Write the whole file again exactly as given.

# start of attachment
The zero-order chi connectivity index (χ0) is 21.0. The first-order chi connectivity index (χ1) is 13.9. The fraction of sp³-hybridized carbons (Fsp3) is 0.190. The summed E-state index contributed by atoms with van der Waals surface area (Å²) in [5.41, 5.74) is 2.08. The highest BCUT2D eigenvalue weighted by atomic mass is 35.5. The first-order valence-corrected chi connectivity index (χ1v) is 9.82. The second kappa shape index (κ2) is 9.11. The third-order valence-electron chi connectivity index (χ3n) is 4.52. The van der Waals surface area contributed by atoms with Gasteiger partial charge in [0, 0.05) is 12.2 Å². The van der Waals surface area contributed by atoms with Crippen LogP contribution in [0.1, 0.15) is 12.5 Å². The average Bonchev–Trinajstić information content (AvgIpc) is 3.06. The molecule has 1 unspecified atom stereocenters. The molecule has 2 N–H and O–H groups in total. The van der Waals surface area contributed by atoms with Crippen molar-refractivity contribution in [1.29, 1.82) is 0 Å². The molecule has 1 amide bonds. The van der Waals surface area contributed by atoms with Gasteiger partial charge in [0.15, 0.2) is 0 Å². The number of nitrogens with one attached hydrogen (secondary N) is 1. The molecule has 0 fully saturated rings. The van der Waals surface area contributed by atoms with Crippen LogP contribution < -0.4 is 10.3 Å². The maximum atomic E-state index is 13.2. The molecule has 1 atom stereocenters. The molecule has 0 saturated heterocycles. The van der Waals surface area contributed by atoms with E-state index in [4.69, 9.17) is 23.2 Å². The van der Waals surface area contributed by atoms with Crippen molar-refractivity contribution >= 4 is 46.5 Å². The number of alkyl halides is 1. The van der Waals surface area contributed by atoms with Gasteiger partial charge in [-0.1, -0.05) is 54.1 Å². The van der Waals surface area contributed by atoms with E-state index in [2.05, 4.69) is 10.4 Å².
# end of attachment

The zero-order chi connectivity index (χ0) is 21.0. The first-order chi connectivity index (χ1) is 13.9. The fraction of sp³-hybridized carbons (Fsp3) is 0.190. The summed E-state index contributed by atoms with van der Waals surface area (Å²) in [5.41, 5.74) is 2.08. The highest BCUT2D eigenvalue weighted by atomic mass is 35.5. The first-order valence-corrected chi connectivity index (χ1v) is 9.82. The second kappa shape index (κ2) is 9.11. The third-order valence-electron chi connectivity index (χ3n) is 4.52. The van der Waals surface area contributed by atoms with Gasteiger partial charge in [0, 0.05) is 12.2 Å². The van der Waals surface area contributed by atoms with Crippen LogP contribution in [0.1, 0.15) is 12.5 Å². The average Bonchev–Trinajstić information content (AvgIpc) is 3.06. The molecule has 1 unspecified atom stereocenters. The molecule has 2 N–H and O–H groups in total. The van der Waals surface area contributed by atoms with Crippen molar-refractivity contribution in [1.29, 1.82) is 0 Å². The molecule has 1 amide bonds. The van der Waals surface area contributed by atoms with Gasteiger partial charge in [0.15, 0.2) is 0 Å². The number of nitrogens with one attached hydrogen (secondary N) is 1. The molecule has 0 fully saturated rings. The van der Waals surface area contributed by atoms with Crippen LogP contribution < -0.4 is 10.3 Å². The maximum atomic E-state index is 13.2. The molecule has 1 atom stereocenters. The molecule has 0 saturated heterocycles. The van der Waals surface area contributed by atoms with E-state index in [4.69, 9.17) is 23.2 Å². The van der Waals surface area contributed by atoms with Crippen molar-refractivity contribution >= 4 is 46.5 Å². The number of alkyl halides is 1. The van der Waals surface area contributed by atoms with Gasteiger partial charge in [-0.1, -0.05) is 54.1 Å². The van der Waals surface area contributed by atoms with E-state index in [2.05, 4.69) is 10.4 Å².